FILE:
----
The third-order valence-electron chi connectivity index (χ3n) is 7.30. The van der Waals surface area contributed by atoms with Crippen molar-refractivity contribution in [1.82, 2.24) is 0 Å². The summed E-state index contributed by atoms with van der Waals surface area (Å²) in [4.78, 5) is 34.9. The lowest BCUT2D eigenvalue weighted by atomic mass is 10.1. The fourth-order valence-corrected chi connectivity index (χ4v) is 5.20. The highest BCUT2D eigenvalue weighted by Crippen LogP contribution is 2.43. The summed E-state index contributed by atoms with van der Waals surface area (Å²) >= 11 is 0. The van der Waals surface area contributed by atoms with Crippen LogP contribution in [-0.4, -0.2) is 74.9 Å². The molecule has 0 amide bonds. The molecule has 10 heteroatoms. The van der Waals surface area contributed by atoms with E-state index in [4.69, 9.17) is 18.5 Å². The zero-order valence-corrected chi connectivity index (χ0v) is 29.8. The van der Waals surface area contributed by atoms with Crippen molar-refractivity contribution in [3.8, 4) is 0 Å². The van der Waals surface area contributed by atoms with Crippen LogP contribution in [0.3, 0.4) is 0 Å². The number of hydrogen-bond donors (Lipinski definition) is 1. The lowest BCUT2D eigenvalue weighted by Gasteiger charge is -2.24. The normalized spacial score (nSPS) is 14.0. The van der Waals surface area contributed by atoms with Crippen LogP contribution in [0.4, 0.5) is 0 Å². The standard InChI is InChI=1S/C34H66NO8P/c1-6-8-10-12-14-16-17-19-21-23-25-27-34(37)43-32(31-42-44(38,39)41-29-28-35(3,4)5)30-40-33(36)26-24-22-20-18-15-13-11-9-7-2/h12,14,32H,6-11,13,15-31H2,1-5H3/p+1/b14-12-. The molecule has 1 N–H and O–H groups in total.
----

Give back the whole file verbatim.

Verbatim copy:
The third-order valence-electron chi connectivity index (χ3n) is 7.30. The van der Waals surface area contributed by atoms with Crippen molar-refractivity contribution in [1.82, 2.24) is 0 Å². The summed E-state index contributed by atoms with van der Waals surface area (Å²) in [4.78, 5) is 34.9. The lowest BCUT2D eigenvalue weighted by atomic mass is 10.1. The fourth-order valence-corrected chi connectivity index (χ4v) is 5.20. The highest BCUT2D eigenvalue weighted by Crippen LogP contribution is 2.43. The summed E-state index contributed by atoms with van der Waals surface area (Å²) >= 11 is 0. The van der Waals surface area contributed by atoms with Crippen LogP contribution in [-0.4, -0.2) is 74.9 Å². The molecule has 0 amide bonds. The molecule has 10 heteroatoms. The van der Waals surface area contributed by atoms with E-state index in [4.69, 9.17) is 18.5 Å². The zero-order valence-corrected chi connectivity index (χ0v) is 29.8. The van der Waals surface area contributed by atoms with Crippen molar-refractivity contribution in [3.8, 4) is 0 Å². The van der Waals surface area contributed by atoms with Crippen LogP contribution in [0.3, 0.4) is 0 Å². The number of hydrogen-bond donors (Lipinski definition) is 1. The lowest BCUT2D eigenvalue weighted by Gasteiger charge is -2.24. The normalized spacial score (nSPS) is 14.0. The van der Waals surface area contributed by atoms with Crippen LogP contribution in [0.4, 0.5) is 0 Å². The standard InChI is InChI=1S/C34H66NO8P/c1-6-8-10-12-14-16-17-19-21-23-25-27-34(37)43-32(31-42-44(38,39)41-29-28-35(3,4)5)30-40-33(36)26-24-22-20-18-15-13-11-9-7-2/h12,14,32H,6-11,13,15-31H2,1-5H3/p+1/b14-12-. The molecule has 1 N–H and O–H groups in total.